It may not seem obvious, but cannabis is a classic psychedelic. When used correctly in a therapeutic setting, it can mimic some of the somatic and visual properties of psilocybin, DMT, and ayahuasca. Psychedelics are an integral part of the programing at our Dimensions Retreats as they effectively help to temporarily put aside the conscious mind and allow for a different perspective when considering past experiences or trying to solve current life problems.

These plant medicines also provide greater access to bodily sensations, memories, and emotions present on an unconscious level. The combination of psychotherapy and psychedelics allows a person to reprocess experiences more readily and in a new way, creating a unique opportunity to understand and resolve issues that may otherwise be difficult to grasp.

While psychedelic medicines have independent benefits, their effectiveness is maximized when used in a therapeutic context. Essentially, therapies of this nature do not just heal the mind; they heal the body's memory of trauma and pain where it is stored. Many trained psychedelic-assisted therapists run conscious cannabis circles or provide one-on-one sessions.

The variety of renewal practices described here is just the tip of the iceberg. There is an abundance of techniques available, ranging from breath work to qi gong, that can help you to improve your health and well-being. As a season of rebirth and renewal, spring is one of nature's most significant seasons. It is a time when we are more willing to embrace change. It is remarkable how even the tiniest change can substantially affect our lives. Wellness is not something that happens overnight. It is an ongoing journey that lasts a lifetime. As we discover our strengths and realize our potential, progress occurs incrementally. The key to maintaining wellness is taking the time each day to care for your mind and body.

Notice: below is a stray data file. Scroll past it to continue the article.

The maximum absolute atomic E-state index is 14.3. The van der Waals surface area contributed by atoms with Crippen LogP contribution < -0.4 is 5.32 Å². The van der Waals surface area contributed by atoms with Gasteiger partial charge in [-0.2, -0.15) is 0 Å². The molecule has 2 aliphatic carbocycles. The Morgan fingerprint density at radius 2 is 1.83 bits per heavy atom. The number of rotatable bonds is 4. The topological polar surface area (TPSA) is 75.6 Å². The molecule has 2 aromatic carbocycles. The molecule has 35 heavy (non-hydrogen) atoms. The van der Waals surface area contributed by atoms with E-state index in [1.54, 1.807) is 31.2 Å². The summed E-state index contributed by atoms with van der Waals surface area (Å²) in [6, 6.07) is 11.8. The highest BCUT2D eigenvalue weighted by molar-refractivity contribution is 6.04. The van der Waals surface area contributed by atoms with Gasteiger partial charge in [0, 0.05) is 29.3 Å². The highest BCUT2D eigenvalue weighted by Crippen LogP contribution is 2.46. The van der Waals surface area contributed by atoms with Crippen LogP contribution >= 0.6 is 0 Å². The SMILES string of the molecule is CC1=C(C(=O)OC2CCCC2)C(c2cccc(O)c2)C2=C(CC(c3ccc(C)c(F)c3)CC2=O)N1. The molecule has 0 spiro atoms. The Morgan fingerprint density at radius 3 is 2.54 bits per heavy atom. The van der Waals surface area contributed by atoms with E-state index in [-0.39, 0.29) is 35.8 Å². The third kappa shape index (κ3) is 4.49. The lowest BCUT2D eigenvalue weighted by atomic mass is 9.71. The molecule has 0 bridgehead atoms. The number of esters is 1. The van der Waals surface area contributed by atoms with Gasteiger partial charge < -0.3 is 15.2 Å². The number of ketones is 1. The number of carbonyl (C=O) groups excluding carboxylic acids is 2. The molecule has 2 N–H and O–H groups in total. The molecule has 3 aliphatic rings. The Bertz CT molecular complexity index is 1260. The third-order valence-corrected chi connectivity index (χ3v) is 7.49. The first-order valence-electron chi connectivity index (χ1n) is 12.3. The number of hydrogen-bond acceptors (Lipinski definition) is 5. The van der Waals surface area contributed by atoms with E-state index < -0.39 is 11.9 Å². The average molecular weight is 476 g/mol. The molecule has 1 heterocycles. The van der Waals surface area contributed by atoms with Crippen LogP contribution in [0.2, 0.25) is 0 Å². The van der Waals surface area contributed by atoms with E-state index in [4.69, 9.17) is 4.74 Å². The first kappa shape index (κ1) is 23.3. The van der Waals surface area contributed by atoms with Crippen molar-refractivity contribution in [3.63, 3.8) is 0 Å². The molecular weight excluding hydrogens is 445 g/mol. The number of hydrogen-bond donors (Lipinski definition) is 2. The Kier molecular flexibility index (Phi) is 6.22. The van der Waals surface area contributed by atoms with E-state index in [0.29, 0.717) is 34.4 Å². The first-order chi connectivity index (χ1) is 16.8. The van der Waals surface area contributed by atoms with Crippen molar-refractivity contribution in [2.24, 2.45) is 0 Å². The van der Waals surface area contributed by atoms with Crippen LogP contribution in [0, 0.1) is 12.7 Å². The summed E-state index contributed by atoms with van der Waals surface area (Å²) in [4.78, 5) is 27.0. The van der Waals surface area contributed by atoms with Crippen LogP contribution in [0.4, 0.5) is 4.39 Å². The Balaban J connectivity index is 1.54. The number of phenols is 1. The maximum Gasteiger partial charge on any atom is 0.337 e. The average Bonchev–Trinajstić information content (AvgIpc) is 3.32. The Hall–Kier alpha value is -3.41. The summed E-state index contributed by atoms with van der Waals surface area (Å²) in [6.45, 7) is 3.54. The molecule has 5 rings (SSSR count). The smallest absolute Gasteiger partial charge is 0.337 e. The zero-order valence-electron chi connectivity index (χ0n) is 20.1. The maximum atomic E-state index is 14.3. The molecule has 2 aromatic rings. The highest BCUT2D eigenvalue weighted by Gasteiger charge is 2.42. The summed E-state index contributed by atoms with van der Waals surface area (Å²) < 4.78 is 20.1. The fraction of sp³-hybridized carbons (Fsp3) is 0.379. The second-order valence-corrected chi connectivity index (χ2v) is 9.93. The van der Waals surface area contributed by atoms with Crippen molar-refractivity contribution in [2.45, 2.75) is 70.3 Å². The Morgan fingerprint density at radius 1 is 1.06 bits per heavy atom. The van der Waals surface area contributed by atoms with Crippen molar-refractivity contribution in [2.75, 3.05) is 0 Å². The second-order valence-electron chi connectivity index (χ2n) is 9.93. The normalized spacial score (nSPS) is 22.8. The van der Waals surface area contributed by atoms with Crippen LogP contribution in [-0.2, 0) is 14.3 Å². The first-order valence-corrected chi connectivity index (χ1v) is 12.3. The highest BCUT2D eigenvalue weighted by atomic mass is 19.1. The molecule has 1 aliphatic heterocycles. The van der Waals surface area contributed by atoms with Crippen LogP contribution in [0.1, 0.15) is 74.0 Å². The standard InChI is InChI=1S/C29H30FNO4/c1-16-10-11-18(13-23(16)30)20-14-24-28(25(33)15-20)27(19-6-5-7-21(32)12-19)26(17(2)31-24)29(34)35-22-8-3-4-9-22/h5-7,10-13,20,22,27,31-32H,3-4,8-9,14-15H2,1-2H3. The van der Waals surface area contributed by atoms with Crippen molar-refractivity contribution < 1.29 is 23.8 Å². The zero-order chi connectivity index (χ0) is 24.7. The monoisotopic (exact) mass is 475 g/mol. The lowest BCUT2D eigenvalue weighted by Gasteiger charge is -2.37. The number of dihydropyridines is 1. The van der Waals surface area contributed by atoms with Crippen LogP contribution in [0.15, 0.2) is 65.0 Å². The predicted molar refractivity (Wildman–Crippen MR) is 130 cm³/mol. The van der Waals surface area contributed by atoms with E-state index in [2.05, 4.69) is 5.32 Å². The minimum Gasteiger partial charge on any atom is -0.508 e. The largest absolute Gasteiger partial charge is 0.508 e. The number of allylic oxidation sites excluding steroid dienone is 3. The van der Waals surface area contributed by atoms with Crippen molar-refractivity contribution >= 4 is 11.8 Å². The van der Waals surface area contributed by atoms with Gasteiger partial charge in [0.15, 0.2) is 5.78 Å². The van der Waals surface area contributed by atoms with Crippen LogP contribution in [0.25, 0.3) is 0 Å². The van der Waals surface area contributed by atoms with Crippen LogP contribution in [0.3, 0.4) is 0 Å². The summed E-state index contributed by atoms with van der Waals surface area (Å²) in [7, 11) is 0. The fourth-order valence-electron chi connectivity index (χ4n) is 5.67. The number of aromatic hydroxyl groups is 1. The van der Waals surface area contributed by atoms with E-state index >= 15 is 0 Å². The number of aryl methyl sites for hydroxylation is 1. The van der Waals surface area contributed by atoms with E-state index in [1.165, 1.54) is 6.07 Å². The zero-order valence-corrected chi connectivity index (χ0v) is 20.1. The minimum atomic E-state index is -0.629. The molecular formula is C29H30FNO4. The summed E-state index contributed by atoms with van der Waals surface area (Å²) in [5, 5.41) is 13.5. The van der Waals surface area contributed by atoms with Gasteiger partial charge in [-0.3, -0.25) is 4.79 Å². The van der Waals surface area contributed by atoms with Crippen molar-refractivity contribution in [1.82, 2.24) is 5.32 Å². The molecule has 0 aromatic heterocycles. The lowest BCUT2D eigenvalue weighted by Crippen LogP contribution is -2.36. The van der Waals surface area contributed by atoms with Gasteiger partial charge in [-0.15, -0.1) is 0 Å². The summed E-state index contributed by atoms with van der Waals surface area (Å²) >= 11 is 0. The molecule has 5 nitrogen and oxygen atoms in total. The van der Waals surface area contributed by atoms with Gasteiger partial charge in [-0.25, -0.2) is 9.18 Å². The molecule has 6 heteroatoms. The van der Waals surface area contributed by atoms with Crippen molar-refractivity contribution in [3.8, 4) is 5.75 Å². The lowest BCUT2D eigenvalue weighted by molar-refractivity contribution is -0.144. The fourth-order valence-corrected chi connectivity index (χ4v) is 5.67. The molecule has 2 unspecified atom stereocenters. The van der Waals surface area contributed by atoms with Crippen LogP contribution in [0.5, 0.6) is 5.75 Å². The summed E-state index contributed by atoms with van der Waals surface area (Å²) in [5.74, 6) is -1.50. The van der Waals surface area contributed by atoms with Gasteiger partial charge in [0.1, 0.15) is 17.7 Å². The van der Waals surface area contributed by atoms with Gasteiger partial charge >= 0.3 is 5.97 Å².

About Donald Currie: A registered psychotherapist with 19 years of experience, Donald was a core team member of Helix Healthcare, a clinic specializing in addiction and mental health. His clinical work focuses on healing through somatic and trauma therapies that are evidence-based and supported by neuroscience research.

About Dimensions: Combining cutting-edge neuroscience and neurobiology with the long-standing traditions of plant medicine, Dimensions focuses on restorative well-being and transformational growth in safe, luxurious environments.